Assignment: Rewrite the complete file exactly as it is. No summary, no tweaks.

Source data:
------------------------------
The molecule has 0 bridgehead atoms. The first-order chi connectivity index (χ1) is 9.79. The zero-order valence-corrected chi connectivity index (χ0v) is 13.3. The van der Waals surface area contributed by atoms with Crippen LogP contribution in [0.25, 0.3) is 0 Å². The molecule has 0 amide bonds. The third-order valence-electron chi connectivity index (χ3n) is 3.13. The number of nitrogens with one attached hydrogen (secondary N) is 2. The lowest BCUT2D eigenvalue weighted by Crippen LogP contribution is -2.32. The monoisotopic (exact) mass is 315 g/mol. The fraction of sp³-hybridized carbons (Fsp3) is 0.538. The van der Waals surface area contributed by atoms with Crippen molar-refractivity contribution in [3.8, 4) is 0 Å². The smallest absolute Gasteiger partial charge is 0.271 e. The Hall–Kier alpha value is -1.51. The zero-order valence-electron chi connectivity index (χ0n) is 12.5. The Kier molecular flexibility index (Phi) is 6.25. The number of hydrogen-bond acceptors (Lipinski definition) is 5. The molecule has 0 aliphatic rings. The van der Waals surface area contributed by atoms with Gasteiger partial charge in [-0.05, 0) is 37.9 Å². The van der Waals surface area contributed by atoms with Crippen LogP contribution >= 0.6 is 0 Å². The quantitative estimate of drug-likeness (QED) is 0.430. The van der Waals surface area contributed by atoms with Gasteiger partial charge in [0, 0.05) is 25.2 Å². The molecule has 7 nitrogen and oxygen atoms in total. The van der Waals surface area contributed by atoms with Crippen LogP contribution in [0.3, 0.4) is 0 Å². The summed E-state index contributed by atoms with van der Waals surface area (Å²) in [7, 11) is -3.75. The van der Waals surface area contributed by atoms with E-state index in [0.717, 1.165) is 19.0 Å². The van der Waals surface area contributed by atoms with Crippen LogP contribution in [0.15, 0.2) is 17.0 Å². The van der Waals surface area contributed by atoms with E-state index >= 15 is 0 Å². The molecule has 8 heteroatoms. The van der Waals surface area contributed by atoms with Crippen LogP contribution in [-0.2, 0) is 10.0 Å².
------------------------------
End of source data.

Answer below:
The molecule has 0 bridgehead atoms. The first-order chi connectivity index (χ1) is 9.79. The zero-order valence-corrected chi connectivity index (χ0v) is 13.3. The van der Waals surface area contributed by atoms with Crippen LogP contribution in [0.25, 0.3) is 0 Å². The molecule has 0 amide bonds. The third-order valence-electron chi connectivity index (χ3n) is 3.13. The number of nitrogens with one attached hydrogen (secondary N) is 2. The lowest BCUT2D eigenvalue weighted by Crippen LogP contribution is -2.32. The monoisotopic (exact) mass is 315 g/mol. The fraction of sp³-hybridized carbons (Fsp3) is 0.538. The van der Waals surface area contributed by atoms with Crippen molar-refractivity contribution in [3.8, 4) is 0 Å². The smallest absolute Gasteiger partial charge is 0.271 e. The Hall–Kier alpha value is -1.51. The zero-order valence-electron chi connectivity index (χ0n) is 12.5. The Kier molecular flexibility index (Phi) is 6.25. The number of hydrogen-bond acceptors (Lipinski definition) is 5. The molecule has 0 aliphatic rings. The van der Waals surface area contributed by atoms with Gasteiger partial charge in [-0.05, 0) is 37.9 Å². The van der Waals surface area contributed by atoms with Crippen LogP contribution >= 0.6 is 0 Å². The quantitative estimate of drug-likeness (QED) is 0.430. The van der Waals surface area contributed by atoms with Gasteiger partial charge in [0, 0.05) is 25.2 Å². The molecule has 7 nitrogen and oxygen atoms in total. The van der Waals surface area contributed by atoms with Crippen LogP contribution in [0.3, 0.4) is 0 Å². The summed E-state index contributed by atoms with van der Waals surface area (Å²) in [7, 11) is -3.75. The van der Waals surface area contributed by atoms with E-state index in [0.717, 1.165) is 19.0 Å². The van der Waals surface area contributed by atoms with Crippen LogP contribution in [0.15, 0.2) is 17.0 Å². The van der Waals surface area contributed by atoms with E-state index >= 15 is 0 Å². The molecule has 8 heteroatoms. The van der Waals surface area contributed by atoms with Crippen LogP contribution in [-0.2, 0) is 10.0 Å².